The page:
Exclusive: First Look at Dothan City Schools' new safety initiative

(Source: WSFA 12 News)
(Source: WSFA 12 News)
Updated: Jul. 20, 2018 at 6:44 PM CDT
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DOTHAN, AL (WSFA) - Dothan city leaders and Dothan's school system have finalized the comprehensive school security plan for the system.

Dothan's Police Department, along with various city offices, have worked over the last few months to develop what's being called the "School Protection and Response Initiative."

"Back in February, the Dothan City Commission created a top management priority for the police department to develop a school safety plan. That's what we did," said Dothan Police Chief Steve Parrish.

The plan outlines the five big goals the department believes will help make schools safer:

  1. Minimize target opportunities by having a more physically secure environment
  2. Establish an early warning reporting system to law enforcement
  3. Develop response protocols for incidents, should they occur
  4. Exercise and plan execution
  5. Plan for the future

Chief Parrish said the school threat assessment conducted on all 20 schools in the system by tactical officers is one component of the first goal. Officers spent the last few months visiting each school in the system identifying areas of safety concern and making security recommendations.

"People say if you put a fence around it will look like a prison," said Parrish. "We have to decide whether we want a fence around a school to make that school more secure or we want that school to be aesthetically pleasing."

Another component of the first goal is the new Police Reserve Officer Program. The Dothan City Commission recently approved funding for 19 School Protection Officers for city schools. Their job is solely school protection. The program recruits retired officers to work at city schools.

"We'll do backgrounds, polygraphs, psych evaluations. "We will have weapons qualifications, we will do all those things before we hire the individual," said Parrish.

Five schools in the system already have trained SROs. The 19 new School Protection Officers would rotate through the five schools without SROs. Chief Parrish expects to have the new officers in place by the end of September.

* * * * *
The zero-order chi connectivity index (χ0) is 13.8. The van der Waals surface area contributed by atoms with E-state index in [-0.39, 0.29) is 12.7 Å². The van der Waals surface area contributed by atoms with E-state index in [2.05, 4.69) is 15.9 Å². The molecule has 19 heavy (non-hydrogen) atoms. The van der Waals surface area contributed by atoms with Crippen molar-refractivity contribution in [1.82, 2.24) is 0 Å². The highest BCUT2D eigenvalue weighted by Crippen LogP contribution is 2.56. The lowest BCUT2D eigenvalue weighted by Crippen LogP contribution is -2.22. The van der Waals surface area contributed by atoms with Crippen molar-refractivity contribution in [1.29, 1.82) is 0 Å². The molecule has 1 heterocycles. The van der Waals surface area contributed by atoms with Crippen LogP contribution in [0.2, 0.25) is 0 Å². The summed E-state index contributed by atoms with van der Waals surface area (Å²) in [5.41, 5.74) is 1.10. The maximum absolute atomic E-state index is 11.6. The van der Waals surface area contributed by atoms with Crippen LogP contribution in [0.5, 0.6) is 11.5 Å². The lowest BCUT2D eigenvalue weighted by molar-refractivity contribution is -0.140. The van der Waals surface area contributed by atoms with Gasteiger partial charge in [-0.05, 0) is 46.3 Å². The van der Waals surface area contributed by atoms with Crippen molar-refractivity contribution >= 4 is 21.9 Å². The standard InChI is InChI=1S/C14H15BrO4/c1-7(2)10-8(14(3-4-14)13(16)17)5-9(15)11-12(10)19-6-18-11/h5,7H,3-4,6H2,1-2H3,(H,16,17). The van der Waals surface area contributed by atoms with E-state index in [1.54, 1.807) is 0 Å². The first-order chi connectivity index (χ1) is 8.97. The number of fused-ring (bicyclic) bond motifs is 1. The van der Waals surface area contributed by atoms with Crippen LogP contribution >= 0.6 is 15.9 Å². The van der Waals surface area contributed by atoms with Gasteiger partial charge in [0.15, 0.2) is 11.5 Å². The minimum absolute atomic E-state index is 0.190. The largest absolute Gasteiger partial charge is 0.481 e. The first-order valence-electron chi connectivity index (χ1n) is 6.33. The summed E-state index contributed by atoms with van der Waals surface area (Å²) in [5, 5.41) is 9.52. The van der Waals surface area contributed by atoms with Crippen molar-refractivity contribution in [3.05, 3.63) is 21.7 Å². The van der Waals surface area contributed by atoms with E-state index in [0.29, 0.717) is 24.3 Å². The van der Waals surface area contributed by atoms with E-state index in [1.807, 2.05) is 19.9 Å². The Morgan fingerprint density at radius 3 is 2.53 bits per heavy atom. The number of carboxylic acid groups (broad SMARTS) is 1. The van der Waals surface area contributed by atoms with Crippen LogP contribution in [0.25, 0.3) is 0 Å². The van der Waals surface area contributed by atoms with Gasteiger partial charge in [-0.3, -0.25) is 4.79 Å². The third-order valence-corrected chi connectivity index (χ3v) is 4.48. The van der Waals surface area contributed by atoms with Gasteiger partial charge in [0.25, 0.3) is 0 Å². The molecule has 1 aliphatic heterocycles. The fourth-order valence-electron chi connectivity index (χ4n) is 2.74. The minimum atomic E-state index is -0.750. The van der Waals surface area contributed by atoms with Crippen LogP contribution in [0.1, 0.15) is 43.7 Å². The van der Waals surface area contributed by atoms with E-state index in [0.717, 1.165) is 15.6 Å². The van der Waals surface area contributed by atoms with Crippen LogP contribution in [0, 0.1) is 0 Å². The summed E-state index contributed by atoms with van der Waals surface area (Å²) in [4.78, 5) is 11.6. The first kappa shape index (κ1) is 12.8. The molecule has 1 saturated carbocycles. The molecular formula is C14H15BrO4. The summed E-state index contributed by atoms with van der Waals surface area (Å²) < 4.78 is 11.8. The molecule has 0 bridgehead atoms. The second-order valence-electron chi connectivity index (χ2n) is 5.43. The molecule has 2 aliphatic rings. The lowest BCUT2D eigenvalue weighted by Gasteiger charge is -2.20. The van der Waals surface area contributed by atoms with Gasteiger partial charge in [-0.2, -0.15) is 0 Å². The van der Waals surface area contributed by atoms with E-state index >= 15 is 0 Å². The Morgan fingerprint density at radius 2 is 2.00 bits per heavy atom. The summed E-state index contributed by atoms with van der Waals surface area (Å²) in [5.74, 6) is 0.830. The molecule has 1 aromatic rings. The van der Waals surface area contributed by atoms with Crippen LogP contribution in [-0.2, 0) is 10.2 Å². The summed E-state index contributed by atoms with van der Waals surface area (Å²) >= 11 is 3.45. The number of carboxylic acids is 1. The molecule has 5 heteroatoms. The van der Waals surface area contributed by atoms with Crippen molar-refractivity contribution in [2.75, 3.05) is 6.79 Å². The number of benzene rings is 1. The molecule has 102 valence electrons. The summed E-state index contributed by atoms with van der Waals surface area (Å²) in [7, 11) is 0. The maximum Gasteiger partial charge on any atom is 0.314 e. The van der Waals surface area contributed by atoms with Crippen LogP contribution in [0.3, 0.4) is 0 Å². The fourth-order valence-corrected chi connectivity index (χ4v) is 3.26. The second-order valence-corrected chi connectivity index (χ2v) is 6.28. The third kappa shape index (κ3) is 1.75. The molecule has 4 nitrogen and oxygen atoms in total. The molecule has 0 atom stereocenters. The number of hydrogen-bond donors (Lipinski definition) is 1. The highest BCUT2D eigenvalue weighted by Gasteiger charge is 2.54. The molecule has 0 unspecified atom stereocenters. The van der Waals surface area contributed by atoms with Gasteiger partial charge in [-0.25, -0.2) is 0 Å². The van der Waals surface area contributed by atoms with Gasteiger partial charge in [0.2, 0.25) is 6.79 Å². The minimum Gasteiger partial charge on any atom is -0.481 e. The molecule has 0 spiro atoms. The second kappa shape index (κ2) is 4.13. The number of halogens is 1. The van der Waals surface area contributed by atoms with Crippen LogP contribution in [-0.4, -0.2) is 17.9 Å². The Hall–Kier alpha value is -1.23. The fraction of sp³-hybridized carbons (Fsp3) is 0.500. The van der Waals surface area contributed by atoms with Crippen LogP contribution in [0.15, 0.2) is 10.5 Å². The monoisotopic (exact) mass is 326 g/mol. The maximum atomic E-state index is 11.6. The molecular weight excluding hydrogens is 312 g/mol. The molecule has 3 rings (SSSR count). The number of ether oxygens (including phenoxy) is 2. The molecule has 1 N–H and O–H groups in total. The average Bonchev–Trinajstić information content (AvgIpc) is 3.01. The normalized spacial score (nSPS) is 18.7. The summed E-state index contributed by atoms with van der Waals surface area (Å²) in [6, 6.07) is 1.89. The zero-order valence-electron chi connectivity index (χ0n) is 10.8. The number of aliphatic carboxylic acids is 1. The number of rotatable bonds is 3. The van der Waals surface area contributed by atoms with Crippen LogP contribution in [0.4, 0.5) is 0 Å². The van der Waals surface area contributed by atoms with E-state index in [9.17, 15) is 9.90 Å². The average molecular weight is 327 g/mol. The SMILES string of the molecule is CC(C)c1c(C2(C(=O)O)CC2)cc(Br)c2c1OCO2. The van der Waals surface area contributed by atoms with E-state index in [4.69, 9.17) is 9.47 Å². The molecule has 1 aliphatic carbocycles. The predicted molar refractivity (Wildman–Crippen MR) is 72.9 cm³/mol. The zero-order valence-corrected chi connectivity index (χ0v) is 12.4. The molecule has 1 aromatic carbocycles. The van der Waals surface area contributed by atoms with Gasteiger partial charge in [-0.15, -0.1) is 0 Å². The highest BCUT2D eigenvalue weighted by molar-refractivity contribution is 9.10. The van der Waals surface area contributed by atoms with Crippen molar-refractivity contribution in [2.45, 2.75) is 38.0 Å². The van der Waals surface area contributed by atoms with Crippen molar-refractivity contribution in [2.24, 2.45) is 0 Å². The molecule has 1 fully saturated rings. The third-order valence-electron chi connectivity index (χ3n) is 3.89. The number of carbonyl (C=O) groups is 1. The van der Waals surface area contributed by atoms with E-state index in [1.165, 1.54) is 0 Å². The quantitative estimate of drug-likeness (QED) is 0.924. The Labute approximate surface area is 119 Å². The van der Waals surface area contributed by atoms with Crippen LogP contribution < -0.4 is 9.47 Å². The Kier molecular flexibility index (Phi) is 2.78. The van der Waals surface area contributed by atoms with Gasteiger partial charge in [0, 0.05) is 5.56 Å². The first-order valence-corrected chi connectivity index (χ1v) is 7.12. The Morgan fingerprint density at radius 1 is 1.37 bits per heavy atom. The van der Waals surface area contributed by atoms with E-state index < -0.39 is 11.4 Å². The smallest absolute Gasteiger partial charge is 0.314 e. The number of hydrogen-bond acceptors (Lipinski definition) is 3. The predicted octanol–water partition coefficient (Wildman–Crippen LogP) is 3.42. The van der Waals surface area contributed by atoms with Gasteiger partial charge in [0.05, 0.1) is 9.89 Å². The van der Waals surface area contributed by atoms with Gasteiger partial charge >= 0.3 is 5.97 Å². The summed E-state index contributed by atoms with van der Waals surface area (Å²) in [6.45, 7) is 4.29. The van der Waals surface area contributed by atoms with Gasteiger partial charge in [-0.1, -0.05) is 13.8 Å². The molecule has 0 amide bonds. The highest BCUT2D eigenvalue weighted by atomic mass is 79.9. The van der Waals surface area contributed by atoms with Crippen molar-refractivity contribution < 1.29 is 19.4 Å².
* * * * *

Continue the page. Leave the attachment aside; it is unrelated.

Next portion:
The second goal "Establish an early warning reporting system to law enforcement" focuses on tracking threats made to schools through an intelligence network that uses an anonymous tip line. Information gathered would be used by school staff and officers inside schools.

"A veiled threat - nothing can be done about that, but we can still track where that came from," said Parrish. "If we have several of those then the school can step in with the counselor, or their personnel that they're looking at putting on board, to help mitigate some of those issues."

The third goal "Develop response protocols for incidents, should they occur" and fourth goal "Exercise and Plan Execution" closely align and bring together important services from other agencies in the community.

"One thing that I've seen throughout the country when they interview people at the scene at the schools where this happened, they all seem to say, ''We never thought it would happen here,'" said Parrish. "We've got to be able to prepare ourselves to be able to respond to those instances."

Parrish said that means working with local fire, EMS, and the EMA. Parrish noted that the city departments, like Dothan Fire, are developing individualized plans on how they would respond to emergency situations.

The city is also looking into implementing mock emergency drills for all departments so that everyone knows where to go in an emergency.

Parrish emphasized the fifth goal "Plan for the Future" is a reminder this plan is just the beginning.

"It's a living document. As times change, we're going to have to be aware," he said.

The security proposal notes it will be evaluated yearly and updated.

Parrish, Mayor Mark Saliba, Dothan City Schools superintendent and school board chair recently met with state leaders in Washington, D.C., to discuss funding for what could be a $3 million safety initiative.

Parrish said while they are working closely with those in Washington; school safety should be seen as a personal matter.

"It's got to be the responsibility of the citizens. How bad do you want your school protected?" said Parrish.

The chief confirmed he has also reached out State Attorney General Steve Marshall's office and is set to meet with him soon to discuss the plan.

Parrish noted that although this plan is developed for Dothan City Schools, it can be used as a template for any school system.

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